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Online chat with Rich Poffenberger

October 29, 2006

On Tuesday, Oct. 24, The Herald-Mail hosted an online chat with Cpl. Rich Poffenberger of the Maryland State Police, who is a candidate to replace retiring Charles Mades as Washington County sheriff.

An edited version of that chat is below.

To participate in future chats, go to www.herald-mail.comand click on "chat." You also may send questions in advance to onlinechat@herald-mail.com.




Visitor: If elected, what would you do to ensure that the constitutional grantees of innocence until proven guilty is carried out within the county jail? I am not some liberal seeking release of all un-convicted inmates, but I do believe that if a person is incarcerated they should be treated as an innocent person within the county jail. this would include being able to hold their children and explaining their side of every story. I do understand that security is an issue but believe by far that the constitution supercedes any security issue.

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Poffenberger: Everybody is to be treated equally. The detention center serves as a holding cell for numerous persons awaiting trial; however, these people have to abide by the same rules as the people who are already incarcerated, but as stated before, will not be treated any differently.

As far as security issues and visitors, I need to see the operation from the inside, listen to the detention deputies' concerns, and come up with the best plan that considers the safety of the deputies.




Katherine: Are you concerned about complaints against the Washington County courts, Child Protective Services and the overall process of bringing child abusers to justice specifically with sexual abuse? If so what part would you play to keep our children safe?

Poffenberger: It has to be known that any form of abuse to children will not be tolerated. Any complaints outside the normal scope of law enforcement should be looked into expeditiously by directors of those organizations.

Additionally, any report of any crime violating a child needs to be a priority as far as investigation.




Kelly: I was wondering with school security being a big issue if anyone has thought of the safety of our children in day-care facilities. Do they have rules and regulations for locking their doors and keeping our children safe? Thanks for doing a great job!

Poffenberger: Obviously, the safety of our children is a big issue at this time. However, this is not a black and white subject where we can sit down and give you a definite answer. Any children, including the ones in day-care facilities, are of concern to us. Steps can be taken in the form of education concerning areas where people are shown weaknesss in the system and can help us to prevent tragedies. No current rules exist that I know of in the private sector. However, common sense should be a part of everyday life, and should prevail when making judgments about our children.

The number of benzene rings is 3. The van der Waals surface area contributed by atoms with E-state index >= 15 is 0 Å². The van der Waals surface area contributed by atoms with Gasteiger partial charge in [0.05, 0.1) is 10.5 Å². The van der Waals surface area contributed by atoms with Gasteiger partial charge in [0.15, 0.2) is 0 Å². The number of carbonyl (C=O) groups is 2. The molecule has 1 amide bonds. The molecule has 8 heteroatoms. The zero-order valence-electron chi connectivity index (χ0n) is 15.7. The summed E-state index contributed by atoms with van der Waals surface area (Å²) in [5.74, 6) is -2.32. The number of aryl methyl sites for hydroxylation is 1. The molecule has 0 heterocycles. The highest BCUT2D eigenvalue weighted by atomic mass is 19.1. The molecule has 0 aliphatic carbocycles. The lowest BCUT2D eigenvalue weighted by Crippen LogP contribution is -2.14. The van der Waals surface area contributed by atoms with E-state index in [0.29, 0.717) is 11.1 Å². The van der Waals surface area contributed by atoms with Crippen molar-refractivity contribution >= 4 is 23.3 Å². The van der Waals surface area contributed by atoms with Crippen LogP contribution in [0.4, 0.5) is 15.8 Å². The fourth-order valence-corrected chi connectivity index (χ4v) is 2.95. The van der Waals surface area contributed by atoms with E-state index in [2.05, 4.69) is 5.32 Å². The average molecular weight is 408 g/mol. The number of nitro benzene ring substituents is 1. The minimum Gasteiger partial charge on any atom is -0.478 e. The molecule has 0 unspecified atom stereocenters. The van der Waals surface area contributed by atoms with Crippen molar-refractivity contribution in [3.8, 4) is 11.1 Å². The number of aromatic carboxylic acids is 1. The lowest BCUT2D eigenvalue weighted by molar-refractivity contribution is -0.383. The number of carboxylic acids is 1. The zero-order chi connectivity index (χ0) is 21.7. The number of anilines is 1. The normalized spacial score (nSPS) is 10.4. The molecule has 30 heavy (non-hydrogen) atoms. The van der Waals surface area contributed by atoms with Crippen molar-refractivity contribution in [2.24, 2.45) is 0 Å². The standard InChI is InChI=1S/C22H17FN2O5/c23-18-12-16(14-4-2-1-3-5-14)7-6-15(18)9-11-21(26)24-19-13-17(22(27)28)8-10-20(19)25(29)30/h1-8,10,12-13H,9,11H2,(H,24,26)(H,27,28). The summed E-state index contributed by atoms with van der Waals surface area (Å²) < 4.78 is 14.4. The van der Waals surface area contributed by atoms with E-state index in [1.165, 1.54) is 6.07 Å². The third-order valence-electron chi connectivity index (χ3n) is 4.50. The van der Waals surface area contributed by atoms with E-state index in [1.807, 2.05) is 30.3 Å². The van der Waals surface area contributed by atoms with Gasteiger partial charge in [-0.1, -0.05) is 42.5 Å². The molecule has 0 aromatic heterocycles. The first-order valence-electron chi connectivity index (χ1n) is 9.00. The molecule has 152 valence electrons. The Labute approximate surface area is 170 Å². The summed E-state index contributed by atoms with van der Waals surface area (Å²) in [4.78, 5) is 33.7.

Debbie: What experience do you have managing a budget the size of the sheriff department's and with applying for grants, which are commonly used to offset the budget?

Poffenberger: Because of my current job function, I do not have that sort of responsibility. The commanders of each division decide what they need for the upcoming fiscal year, which includes salaries, maintenance, and any other projected needs. Once put together, this is approved and forwarded to the county commissioners for final approval. The majority of this money is already spoken for because of the aforementioned items. As far as grants go, I'm all for applying for any grant that is available. Additional funding for necessary equipment can also be funded through the military and the national guard.

What disturbs me is that deputies have approached me and stated that they've requested training to write grants; however, they've been denied. If a department is looking toward the future, then why aren't they utilizing every tool available?




Sam: The sheriff has to manage a large number of deputies, correctional officers, and other staff. What type of management experience do you have that would qualify you to be sheriff?

Poffenberger: Again, because of my job function with the state police, I'm not in the position to supervise this many people at one time. However, I am a supervisor and have the following credentials: 1) I am the Western Region K-9 supervisor for the Maryland State Police; 2) I am the barrack collision reconstruction supervisor responsible for reviewing and forwarding all fatal collisions. Part of this entails the documentation of high-fatality and high-collision routes, and finding solutions as to why they are occuring on these roads. 3) I have rewritten all of the state police K-9 forms and reconstruction forms ... These forms are now used statewide.

I'm familiar with staffing, evaluations, and numerous other administrative functions, and am prepared to learn what I do not know.




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